It is often assumed that the Blessed Virgin Mary had other children besides Jesus because of the occasional references to Jesus’ “brothers” (see Matthew 13:55); and yet the early Church was firmly convinced that Mary was always a virgin; as St. Augustine states, Mary “remained a virgin conceiving her Son, a virgin in giving birth to him, a virgin in nursing him … always a virgin” (Catechism of the Catholic Church 510, emphasis added).
The Real Story
Importantly, the Church does not hold to Mary’s perpetual virginity based on Scripture alone, but because this is the faith of the Apostolic Tradition, handed down by the Apostles and maintained by the college of bishops; that said, biblical objections to this teaching can be shown to be unfounded for the following reasons:
First, though the New Testament authors write in Greek, they all come from a Semitic background (with the exception of Luke). This is important because in Hebrew, the word for “brother” (ach) was commonly used to refer to relations that go well beyond that of biological siblings. For example, it is clear that Abraham is the uncle of Lot, for Haran—Abraham’s brother—is the father of Lot (Genesis 11:26). Yet Abraham (then “Abram”) identifies Lot as his “brother” in Genesis 13:8 (also see Genesis 14:14). Some translations describe this relation as “kinsmen” because the overall context is clear that the relation is that of uncle-nephew; but what the reader misses with such a translation is the fact that the Hebrew word used to describe this relationship is the word “brother” (ach). Therefore, in a Semitic context, the reference to someone being the “brother” of Jesus does not necessitate the relation of biological siblings, but may refer to something like “cousin,” “kinsman,” or the like.
Secondly, it’s important to remember that these “brothers” of Jesus are never called “sons of Mary,” as Jesus is (see Mark 6:3); that is, they may well be “brothers” in the broad Semitic sense described above, but not sons of Mary—that is, they are not biological siblings of Jesus.
Third, the scene in John 19:26-27 where Jesus entrusts his mother to the beloved disciple—in that cultural context—makes no sense if Jesus had other biological siblings. In other words, it would be unconscionable in a first-century Jewish context for Jesus to entrust his mother to a non-family relation when other biological sons were on hand.
Fourthly, it seems to be the case that some of the “brothers” of Jesus are actually children of a different Mary. That is, in Matthew 13:55 we are told that “James and Joseph” are among Jesus’ “brethren.” St. Matthew later identifies their mother as among the women who followed Jesus, but he does not identify this mother of James and Joseph with the mother of Jesus:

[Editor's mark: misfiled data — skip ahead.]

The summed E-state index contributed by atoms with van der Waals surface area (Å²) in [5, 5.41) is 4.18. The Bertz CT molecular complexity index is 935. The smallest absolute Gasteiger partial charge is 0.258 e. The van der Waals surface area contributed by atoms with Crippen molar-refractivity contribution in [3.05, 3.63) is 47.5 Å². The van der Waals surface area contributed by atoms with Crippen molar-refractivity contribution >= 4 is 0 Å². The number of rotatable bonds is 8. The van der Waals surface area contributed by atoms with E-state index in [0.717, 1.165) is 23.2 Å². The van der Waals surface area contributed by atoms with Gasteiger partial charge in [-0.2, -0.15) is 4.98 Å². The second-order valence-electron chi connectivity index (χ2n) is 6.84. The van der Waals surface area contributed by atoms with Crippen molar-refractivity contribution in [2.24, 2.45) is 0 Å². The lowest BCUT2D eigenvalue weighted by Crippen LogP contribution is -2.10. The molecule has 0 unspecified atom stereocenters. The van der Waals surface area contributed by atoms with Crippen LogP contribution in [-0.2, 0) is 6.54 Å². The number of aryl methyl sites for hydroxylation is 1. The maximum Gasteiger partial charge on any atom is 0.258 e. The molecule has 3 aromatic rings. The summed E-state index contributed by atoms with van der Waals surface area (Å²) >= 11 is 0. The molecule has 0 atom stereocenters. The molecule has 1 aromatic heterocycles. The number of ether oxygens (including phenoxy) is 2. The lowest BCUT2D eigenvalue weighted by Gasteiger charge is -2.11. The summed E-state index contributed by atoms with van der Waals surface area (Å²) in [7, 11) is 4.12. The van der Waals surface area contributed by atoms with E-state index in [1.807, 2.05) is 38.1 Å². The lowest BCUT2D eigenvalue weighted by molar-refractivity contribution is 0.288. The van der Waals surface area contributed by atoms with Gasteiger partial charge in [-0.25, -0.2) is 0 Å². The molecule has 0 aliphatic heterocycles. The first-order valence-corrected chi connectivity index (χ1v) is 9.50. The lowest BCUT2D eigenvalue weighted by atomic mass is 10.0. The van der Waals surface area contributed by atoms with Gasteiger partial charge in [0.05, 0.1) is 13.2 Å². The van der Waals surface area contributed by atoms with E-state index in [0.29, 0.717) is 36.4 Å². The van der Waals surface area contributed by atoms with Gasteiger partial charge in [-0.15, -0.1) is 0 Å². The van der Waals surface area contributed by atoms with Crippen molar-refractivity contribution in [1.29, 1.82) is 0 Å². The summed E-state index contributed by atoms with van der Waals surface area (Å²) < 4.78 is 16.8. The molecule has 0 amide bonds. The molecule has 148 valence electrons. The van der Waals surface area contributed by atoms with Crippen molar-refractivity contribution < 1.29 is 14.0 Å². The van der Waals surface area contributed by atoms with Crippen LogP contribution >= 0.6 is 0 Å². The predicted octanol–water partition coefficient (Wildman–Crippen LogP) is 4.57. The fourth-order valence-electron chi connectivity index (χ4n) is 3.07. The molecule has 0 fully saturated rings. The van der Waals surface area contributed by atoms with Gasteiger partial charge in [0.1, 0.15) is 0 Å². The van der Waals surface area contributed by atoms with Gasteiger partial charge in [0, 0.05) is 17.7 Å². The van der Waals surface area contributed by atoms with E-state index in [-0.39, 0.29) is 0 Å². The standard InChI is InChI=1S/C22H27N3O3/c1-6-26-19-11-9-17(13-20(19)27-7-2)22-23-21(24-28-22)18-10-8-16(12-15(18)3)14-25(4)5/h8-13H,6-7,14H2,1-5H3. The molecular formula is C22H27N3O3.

“There were also many women there, looking on from afar, who had followed Jesus from Galilee … among whom were Mary Magdalene, and Mary the mother of James and Joseph, and the mother of the sons of Zebedee” (Matthew 27:55-56).
Marys at the Resurrection
Interestingly, in the beginning of his resurrection account, St. Matthew describes Mary Magdalene and “the other Mary” as going to the tomb (Matthew 28:1). Why call her the “other Mary,” unless he is intending to distinguish her from the Blessed Virgin (see CCC 500)? We may find confirmation in John 19:25 where we read that among those present at the foot of the Cross are: “Jesus’ mother and his mother’s sister, Mary wife of Clopas, and Mary Magdalene.” In other words, perhaps the “other Mary” (of Matthew 28:1) is “Mary wife of Clopas.” And perhaps this is the Mary who is mother of James and Joseph (Matthew 27:56; also see Mark 16:1)—in which case, these “brothers” of Jesus clearly have a different mother.
What is clear is that to be a “brother” of Jesus need not imply having the same mother; that is, “brother” is used here to refer to a near kinsman, not a biological sibling.
Thus, the Church maintains Mary’s perpetual virginity because it is the ancient and apostolic faith. And as we have seen, biblical objections to this teaching do not hold up.
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About Andrew Swafford
Dr. Andrew Swafford is associate professor of theology at Benedictine College. He is general editor and contributor to The Great Adventure Catholic Bible, published by Ascension. Swafford is author of Nature and Grace, John Paul II to Aristotle and Back Again, and Spiritual Survival in the Modern World. He holds a doctorate in Sacred Theology from the University of St. Mary of the Lake and a master’s degree in Old Testament & Semitic Languages from Trinity Evangelical Divinity School. He is a member of the Society of Biblical Literature, Academy of Catholic Theology, and a senior fellow at the St. Paul Center for Biblical Theology. He lives with his wife Sarah and their four children in Atchison, Kansas.
Keep an eye out for his latest project with Ascension, a new Romans study which will arrive in the summer of 2019.
This article was first published on Ascension Blog’s former home, The Great Adventure Blog, in June 2015. To learn more about The Great Adventure Catholic Bible studies, click here.
Painting, Calling of the Apostles (1481), by Domenico Ghirlandaio, sourced from Wikimedia commons
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